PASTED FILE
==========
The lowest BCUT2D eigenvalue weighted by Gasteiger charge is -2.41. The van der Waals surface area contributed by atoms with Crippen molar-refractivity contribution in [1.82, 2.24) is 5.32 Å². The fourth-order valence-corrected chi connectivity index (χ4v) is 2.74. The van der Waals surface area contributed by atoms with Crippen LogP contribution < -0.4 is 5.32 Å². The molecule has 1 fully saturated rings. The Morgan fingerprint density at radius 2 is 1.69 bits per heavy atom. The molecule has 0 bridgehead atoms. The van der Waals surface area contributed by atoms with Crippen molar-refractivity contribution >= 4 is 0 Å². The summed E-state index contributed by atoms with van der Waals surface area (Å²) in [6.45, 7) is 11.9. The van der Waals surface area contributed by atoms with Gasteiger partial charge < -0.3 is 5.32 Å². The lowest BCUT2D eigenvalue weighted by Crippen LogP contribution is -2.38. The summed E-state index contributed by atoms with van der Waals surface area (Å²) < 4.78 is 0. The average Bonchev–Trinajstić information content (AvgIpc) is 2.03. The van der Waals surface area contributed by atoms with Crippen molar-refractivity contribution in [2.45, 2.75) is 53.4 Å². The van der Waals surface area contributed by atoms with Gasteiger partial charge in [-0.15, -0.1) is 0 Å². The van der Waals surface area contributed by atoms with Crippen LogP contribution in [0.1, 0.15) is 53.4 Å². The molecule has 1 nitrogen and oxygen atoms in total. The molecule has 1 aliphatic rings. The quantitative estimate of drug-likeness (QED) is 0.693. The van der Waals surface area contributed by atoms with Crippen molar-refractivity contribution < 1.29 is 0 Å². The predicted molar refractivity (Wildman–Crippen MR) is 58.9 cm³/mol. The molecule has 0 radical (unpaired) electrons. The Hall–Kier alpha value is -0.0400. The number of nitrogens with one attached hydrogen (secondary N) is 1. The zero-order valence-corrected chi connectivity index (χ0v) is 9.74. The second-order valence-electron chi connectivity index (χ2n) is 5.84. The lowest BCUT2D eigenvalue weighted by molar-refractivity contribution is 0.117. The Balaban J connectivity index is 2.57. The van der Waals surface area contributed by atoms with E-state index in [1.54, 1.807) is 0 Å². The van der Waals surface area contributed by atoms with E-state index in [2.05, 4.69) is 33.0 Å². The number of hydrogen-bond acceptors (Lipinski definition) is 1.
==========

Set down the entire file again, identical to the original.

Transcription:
The lowest BCUT2D eigenvalue weighted by Gasteiger charge is -2.41. The van der Waals surface area contributed by atoms with Crippen molar-refractivity contribution in [1.82, 2.24) is 5.32 Å². The fourth-order valence-corrected chi connectivity index (χ4v) is 2.74. The van der Waals surface area contributed by atoms with Crippen LogP contribution < -0.4 is 5.32 Å². The molecule has 1 fully saturated rings. The Morgan fingerprint density at radius 2 is 1.69 bits per heavy atom. The molecule has 0 bridgehead atoms. The van der Waals surface area contributed by atoms with Crippen molar-refractivity contribution >= 4 is 0 Å². The summed E-state index contributed by atoms with van der Waals surface area (Å²) in [6.45, 7) is 11.9. The van der Waals surface area contributed by atoms with Gasteiger partial charge < -0.3 is 5.32 Å². The lowest BCUT2D eigenvalue weighted by Crippen LogP contribution is -2.38. The summed E-state index contributed by atoms with van der Waals surface area (Å²) < 4.78 is 0. The average Bonchev–Trinajstić information content (AvgIpc) is 2.03. The van der Waals surface area contributed by atoms with Crippen molar-refractivity contribution in [2.45, 2.75) is 53.4 Å². The van der Waals surface area contributed by atoms with Gasteiger partial charge in [-0.15, -0.1) is 0 Å². The van der Waals surface area contributed by atoms with Crippen LogP contribution in [0.1, 0.15) is 53.4 Å². The molecule has 1 nitrogen and oxygen atoms in total. The molecule has 1 aliphatic rings. The quantitative estimate of drug-likeness (QED) is 0.693. The van der Waals surface area contributed by atoms with Crippen molar-refractivity contribution < 1.29 is 0 Å². The predicted molar refractivity (Wildman–Crippen MR) is 58.9 cm³/mol. The molecule has 0 radical (unpaired) electrons. The Hall–Kier alpha value is -0.0400. The number of nitrogens with one attached hydrogen (secondary N) is 1. The zero-order valence-corrected chi connectivity index (χ0v) is 9.74. The second-order valence-electron chi connectivity index (χ2n) is 5.84. The lowest BCUT2D eigenvalue weighted by molar-refractivity contribution is 0.117. The Balaban J connectivity index is 2.57. The van der Waals surface area contributed by atoms with E-state index in [1.54, 1.807) is 0 Å². The van der Waals surface area contributed by atoms with E-state index in [2.05, 4.69) is 33.0 Å². The number of hydrogen-bond acceptors (Lipinski definition) is 1.